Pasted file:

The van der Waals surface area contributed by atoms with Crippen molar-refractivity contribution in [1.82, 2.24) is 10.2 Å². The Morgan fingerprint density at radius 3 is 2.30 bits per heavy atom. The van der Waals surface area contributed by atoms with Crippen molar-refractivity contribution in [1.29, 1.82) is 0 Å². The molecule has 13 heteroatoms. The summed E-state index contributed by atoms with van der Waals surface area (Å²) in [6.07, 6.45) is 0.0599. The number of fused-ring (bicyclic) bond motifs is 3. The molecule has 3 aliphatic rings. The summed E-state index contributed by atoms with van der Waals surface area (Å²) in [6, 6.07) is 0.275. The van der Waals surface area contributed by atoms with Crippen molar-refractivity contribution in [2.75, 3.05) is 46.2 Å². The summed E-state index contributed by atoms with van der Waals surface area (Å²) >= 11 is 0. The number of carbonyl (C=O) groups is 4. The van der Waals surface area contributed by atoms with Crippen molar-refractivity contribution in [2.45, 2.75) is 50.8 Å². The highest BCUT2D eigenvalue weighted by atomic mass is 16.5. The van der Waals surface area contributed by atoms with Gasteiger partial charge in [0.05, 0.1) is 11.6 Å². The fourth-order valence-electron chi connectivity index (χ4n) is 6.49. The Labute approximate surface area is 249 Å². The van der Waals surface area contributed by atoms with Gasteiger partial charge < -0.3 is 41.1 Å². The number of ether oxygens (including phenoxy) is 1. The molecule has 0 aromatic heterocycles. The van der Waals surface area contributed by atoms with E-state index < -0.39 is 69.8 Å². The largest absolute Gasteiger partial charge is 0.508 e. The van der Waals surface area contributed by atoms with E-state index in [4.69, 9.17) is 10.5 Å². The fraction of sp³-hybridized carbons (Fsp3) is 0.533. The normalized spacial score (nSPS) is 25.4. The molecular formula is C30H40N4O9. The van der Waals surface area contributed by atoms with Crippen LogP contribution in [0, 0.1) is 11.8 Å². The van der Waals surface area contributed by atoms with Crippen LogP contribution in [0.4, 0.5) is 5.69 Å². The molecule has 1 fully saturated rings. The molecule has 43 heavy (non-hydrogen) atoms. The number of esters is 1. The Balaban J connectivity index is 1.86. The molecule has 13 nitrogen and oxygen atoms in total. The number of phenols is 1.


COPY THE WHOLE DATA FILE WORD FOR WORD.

The van der Waals surface area contributed by atoms with Crippen molar-refractivity contribution in [1.82, 2.24) is 10.2 Å². The Morgan fingerprint density at radius 3 is 2.30 bits per heavy atom. The van der Waals surface area contributed by atoms with Crippen molar-refractivity contribution in [1.29, 1.82) is 0 Å². The molecule has 13 heteroatoms. The summed E-state index contributed by atoms with van der Waals surface area (Å²) in [6.07, 6.45) is 0.0599. The number of fused-ring (bicyclic) bond motifs is 3. The molecule has 3 aliphatic rings. The summed E-state index contributed by atoms with van der Waals surface area (Å²) in [6, 6.07) is 0.275. The van der Waals surface area contributed by atoms with Crippen molar-refractivity contribution in [2.75, 3.05) is 46.2 Å². The summed E-state index contributed by atoms with van der Waals surface area (Å²) >= 11 is 0. The number of carbonyl (C=O) groups is 4. The van der Waals surface area contributed by atoms with Crippen molar-refractivity contribution in [2.45, 2.75) is 50.8 Å². The highest BCUT2D eigenvalue weighted by atomic mass is 16.5. The van der Waals surface area contributed by atoms with Gasteiger partial charge in [0.05, 0.1) is 11.6 Å². The fourth-order valence-electron chi connectivity index (χ4n) is 6.49. The Labute approximate surface area is 249 Å². The van der Waals surface area contributed by atoms with Gasteiger partial charge < -0.3 is 41.1 Å². The number of ether oxygens (including phenoxy) is 1. The molecule has 0 aromatic heterocycles. The van der Waals surface area contributed by atoms with E-state index < -0.39 is 69.8 Å². The largest absolute Gasteiger partial charge is 0.508 e. The van der Waals surface area contributed by atoms with E-state index in [4.69, 9.17) is 10.5 Å². The fraction of sp³-hybridized carbons (Fsp3) is 0.533. The normalized spacial score (nSPS) is 25.4. The molecular formula is C30H40N4O9. The van der Waals surface area contributed by atoms with Crippen LogP contribution in [0, 0.1) is 11.8 Å². The van der Waals surface area contributed by atoms with Crippen LogP contribution in [0.4, 0.5) is 5.69 Å². The molecule has 1 fully saturated rings. The molecule has 43 heavy (non-hydrogen) atoms. The number of esters is 1. The Balaban J connectivity index is 1.86. The molecule has 13 nitrogen and oxygen atoms in total. The number of phenols is 1.